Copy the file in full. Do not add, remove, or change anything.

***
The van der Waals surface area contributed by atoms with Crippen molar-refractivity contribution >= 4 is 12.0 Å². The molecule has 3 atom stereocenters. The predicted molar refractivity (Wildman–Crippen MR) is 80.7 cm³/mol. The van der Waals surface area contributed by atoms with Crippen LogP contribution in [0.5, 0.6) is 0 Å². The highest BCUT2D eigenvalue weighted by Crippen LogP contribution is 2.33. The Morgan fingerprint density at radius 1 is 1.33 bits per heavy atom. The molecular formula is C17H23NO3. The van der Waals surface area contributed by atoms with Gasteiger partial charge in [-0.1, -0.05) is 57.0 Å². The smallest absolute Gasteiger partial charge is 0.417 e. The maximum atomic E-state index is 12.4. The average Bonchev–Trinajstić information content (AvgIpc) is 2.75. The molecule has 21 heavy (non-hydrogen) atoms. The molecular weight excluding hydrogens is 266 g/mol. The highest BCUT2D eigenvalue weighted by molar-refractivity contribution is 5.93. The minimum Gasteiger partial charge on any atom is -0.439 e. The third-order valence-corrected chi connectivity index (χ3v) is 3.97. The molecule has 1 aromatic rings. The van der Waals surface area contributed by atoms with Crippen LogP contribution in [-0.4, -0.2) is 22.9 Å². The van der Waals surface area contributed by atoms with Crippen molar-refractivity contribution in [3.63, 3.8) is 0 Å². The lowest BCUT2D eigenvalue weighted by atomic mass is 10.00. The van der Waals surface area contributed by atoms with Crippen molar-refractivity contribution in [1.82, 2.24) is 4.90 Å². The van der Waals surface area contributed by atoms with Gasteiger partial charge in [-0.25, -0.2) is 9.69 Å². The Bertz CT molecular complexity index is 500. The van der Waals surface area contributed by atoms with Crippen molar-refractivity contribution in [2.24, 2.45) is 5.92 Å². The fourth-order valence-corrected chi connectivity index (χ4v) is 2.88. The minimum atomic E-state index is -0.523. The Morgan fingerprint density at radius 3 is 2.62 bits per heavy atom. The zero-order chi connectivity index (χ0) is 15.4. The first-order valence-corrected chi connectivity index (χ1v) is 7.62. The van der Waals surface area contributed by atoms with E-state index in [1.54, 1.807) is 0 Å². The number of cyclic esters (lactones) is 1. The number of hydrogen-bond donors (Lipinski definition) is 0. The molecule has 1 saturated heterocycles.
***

The van der Waals surface area contributed by atoms with Crippen molar-refractivity contribution >= 4 is 12.0 Å². The molecule has 3 atom stereocenters. The predicted molar refractivity (Wildman–Crippen MR) is 80.7 cm³/mol. The van der Waals surface area contributed by atoms with Crippen LogP contribution in [0.5, 0.6) is 0 Å². The highest BCUT2D eigenvalue weighted by Crippen LogP contribution is 2.33. The Morgan fingerprint density at radius 1 is 1.33 bits per heavy atom. The molecular formula is C17H23NO3. The van der Waals surface area contributed by atoms with Gasteiger partial charge in [-0.1, -0.05) is 57.0 Å². The smallest absolute Gasteiger partial charge is 0.417 e. The maximum atomic E-state index is 12.4. The average Bonchev–Trinajstić information content (AvgIpc) is 2.75. The molecule has 21 heavy (non-hydrogen) atoms. The molecular weight excluding hydrogens is 266 g/mol. The highest BCUT2D eigenvalue weighted by molar-refractivity contribution is 5.93. The minimum Gasteiger partial charge on any atom is -0.439 e. The third-order valence-corrected chi connectivity index (χ3v) is 3.97. The molecule has 1 aromatic rings. The van der Waals surface area contributed by atoms with Crippen LogP contribution in [-0.4, -0.2) is 22.9 Å². The van der Waals surface area contributed by atoms with Crippen molar-refractivity contribution in [3.63, 3.8) is 0 Å². The lowest BCUT2D eigenvalue weighted by atomic mass is 10.00. The van der Waals surface area contributed by atoms with Crippen molar-refractivity contribution in [1.82, 2.24) is 4.90 Å². The van der Waals surface area contributed by atoms with Gasteiger partial charge in [-0.25, -0.2) is 9.69 Å². The Bertz CT molecular complexity index is 500. The van der Waals surface area contributed by atoms with Crippen molar-refractivity contribution in [2.24, 2.45) is 5.92 Å². The fourth-order valence-corrected chi connectivity index (χ4v) is 2.88. The minimum atomic E-state index is -0.523. The Morgan fingerprint density at radius 3 is 2.62 bits per heavy atom. The zero-order chi connectivity index (χ0) is 15.4. The first-order valence-corrected chi connectivity index (χ1v) is 7.62. The van der Waals surface area contributed by atoms with E-state index in [1.54, 1.807) is 0 Å². The number of cyclic esters (lactones) is 1. The number of hydrogen-bond donors (Lipinski definition) is 0. The molecule has 1 saturated heterocycles.